The effect of planned exercise as a disinhibitor of dietary restraint : an investigation of perceived control and resultant affect

UNCG Author/Contributor (non-UNCG co-authors, if there are any, appear on document)
Elizabeth Ann Hart (Creator)
The University of North Carolina at Greensboro (UNCG )
Web Site:
Debra J. Crews

Abstract: Recently, Polivy (1992) expressed the need for experimental studies addressing risk factors responsible for unhealthy eating and exercise behaviors. The purpose of the present study was to experimentally manipulate the relationship between exercise and eating behavior to examine if cognitions related to future exercise behavior are associated with caloric indulgence. The psychological set of eaters defined as restrained is theorized to motivate eating when natural physiological hunger cues are controlled, thereby justifying dietary consumption (Herman & Mack, 1975). Therefore, it was of specific interest in this study to examine whether plans for future exercise would lead to increased caloric consumption or "disinhibition" of dietary restraint. In addition, perceptions of control and resultant affect (anxiety and depression) were examined, as these factors have been found to be associated with dysfunctional eating and exercise behavior (Carmack & Martens, 1979; Crossman, et al., 1987; Crowther, et al., 1984; Giles et al., 1985; Gregory, 1981; Hawkins & Clement, 1980; Herman & Polivy, 1975; Morris et al., 1990).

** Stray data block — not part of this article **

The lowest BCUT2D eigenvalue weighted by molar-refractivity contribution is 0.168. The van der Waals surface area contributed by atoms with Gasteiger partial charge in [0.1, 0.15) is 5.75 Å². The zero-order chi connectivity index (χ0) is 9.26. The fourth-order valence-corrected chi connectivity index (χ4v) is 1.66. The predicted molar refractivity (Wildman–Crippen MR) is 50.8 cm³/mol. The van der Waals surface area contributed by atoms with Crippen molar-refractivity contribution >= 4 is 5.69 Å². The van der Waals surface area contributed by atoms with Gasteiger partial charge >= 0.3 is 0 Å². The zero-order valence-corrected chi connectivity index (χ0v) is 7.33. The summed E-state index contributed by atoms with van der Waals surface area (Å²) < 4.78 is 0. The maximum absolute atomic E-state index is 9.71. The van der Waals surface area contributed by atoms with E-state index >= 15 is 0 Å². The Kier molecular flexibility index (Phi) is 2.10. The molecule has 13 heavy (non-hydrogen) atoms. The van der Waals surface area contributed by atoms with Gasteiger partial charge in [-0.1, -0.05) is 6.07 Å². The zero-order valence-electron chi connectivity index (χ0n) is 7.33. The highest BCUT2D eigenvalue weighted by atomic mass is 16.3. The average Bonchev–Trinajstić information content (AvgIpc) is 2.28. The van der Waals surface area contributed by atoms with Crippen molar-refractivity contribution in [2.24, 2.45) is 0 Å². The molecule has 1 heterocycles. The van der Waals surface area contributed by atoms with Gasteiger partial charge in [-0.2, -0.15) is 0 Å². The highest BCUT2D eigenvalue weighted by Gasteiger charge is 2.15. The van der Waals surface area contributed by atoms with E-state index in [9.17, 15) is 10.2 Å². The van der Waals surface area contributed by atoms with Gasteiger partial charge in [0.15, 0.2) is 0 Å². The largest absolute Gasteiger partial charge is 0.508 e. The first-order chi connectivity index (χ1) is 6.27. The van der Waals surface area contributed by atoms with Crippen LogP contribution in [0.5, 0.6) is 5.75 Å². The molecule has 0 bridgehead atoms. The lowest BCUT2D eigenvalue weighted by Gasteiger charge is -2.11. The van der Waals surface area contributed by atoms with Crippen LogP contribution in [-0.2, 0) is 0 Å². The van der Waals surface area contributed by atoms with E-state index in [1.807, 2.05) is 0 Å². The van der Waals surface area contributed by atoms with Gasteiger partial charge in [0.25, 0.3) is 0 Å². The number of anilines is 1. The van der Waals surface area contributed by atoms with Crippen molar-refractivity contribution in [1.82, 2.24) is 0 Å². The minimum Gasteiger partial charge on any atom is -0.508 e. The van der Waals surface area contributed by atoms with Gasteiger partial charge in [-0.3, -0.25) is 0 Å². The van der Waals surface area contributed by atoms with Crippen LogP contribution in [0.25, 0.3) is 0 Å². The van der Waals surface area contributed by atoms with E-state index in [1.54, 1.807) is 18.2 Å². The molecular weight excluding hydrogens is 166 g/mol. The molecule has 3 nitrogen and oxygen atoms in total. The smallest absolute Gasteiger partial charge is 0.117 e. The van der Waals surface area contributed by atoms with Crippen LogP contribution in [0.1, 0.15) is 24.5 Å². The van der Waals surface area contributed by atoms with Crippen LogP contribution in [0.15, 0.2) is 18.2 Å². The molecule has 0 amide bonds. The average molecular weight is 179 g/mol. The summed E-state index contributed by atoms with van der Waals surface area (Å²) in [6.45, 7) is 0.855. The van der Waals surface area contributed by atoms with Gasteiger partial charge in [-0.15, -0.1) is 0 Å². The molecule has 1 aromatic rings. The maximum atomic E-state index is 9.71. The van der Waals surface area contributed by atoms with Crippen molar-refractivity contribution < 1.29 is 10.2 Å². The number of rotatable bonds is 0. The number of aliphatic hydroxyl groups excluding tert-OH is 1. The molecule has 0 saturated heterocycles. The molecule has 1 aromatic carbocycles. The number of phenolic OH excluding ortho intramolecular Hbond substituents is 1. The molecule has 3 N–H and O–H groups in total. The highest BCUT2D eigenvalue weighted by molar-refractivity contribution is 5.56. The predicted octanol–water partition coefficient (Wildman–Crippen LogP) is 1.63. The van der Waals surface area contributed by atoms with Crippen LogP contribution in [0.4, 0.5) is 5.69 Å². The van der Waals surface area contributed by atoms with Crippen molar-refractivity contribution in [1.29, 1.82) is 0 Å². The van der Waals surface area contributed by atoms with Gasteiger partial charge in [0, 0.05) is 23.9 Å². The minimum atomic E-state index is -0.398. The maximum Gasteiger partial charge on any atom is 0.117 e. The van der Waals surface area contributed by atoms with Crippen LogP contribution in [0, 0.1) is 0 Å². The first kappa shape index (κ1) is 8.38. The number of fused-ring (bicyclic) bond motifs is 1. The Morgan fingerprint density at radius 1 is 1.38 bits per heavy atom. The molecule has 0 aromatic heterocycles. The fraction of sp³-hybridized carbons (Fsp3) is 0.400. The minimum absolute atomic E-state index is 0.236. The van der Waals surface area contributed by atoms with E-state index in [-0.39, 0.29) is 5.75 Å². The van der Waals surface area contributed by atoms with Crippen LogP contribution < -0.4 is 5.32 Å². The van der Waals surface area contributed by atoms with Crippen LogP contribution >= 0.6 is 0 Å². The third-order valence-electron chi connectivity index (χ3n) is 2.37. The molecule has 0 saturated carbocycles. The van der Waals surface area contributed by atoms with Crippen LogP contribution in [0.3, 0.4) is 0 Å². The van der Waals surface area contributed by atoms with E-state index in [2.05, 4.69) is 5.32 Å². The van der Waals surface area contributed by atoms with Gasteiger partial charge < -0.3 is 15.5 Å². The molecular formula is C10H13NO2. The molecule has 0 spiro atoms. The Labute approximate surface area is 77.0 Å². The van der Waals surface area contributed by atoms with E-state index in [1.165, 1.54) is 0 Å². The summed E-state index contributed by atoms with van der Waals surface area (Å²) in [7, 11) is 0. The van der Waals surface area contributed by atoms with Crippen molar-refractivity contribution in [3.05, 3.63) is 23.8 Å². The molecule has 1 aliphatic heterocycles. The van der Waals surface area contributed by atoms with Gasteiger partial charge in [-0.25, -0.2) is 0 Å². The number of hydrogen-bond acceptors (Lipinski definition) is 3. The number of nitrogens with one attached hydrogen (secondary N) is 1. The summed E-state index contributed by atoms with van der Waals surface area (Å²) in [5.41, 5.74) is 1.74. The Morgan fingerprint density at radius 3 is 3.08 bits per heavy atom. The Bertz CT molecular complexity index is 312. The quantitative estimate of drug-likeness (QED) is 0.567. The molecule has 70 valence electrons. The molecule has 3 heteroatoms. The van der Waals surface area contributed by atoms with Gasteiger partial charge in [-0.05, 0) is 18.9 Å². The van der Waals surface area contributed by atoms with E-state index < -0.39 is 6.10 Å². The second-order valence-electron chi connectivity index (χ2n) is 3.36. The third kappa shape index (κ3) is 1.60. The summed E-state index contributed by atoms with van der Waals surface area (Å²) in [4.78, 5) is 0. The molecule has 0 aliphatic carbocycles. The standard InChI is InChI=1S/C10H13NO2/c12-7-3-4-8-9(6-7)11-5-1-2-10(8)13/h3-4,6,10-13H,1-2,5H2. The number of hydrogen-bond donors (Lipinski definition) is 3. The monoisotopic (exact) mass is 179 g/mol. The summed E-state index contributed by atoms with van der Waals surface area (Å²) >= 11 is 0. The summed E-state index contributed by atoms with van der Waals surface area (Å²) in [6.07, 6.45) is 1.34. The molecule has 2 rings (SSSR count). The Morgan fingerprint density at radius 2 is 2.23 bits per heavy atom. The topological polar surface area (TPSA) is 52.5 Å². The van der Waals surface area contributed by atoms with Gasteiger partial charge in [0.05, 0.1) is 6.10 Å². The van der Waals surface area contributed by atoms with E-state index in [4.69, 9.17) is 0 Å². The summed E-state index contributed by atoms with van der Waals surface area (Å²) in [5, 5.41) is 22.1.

Additional Information

Language: English
Date: 1993
Food habits $x Psychological aspects
Exercise for women $x Psychological aspects
Control (Psychology)
Women college students $x Psychology

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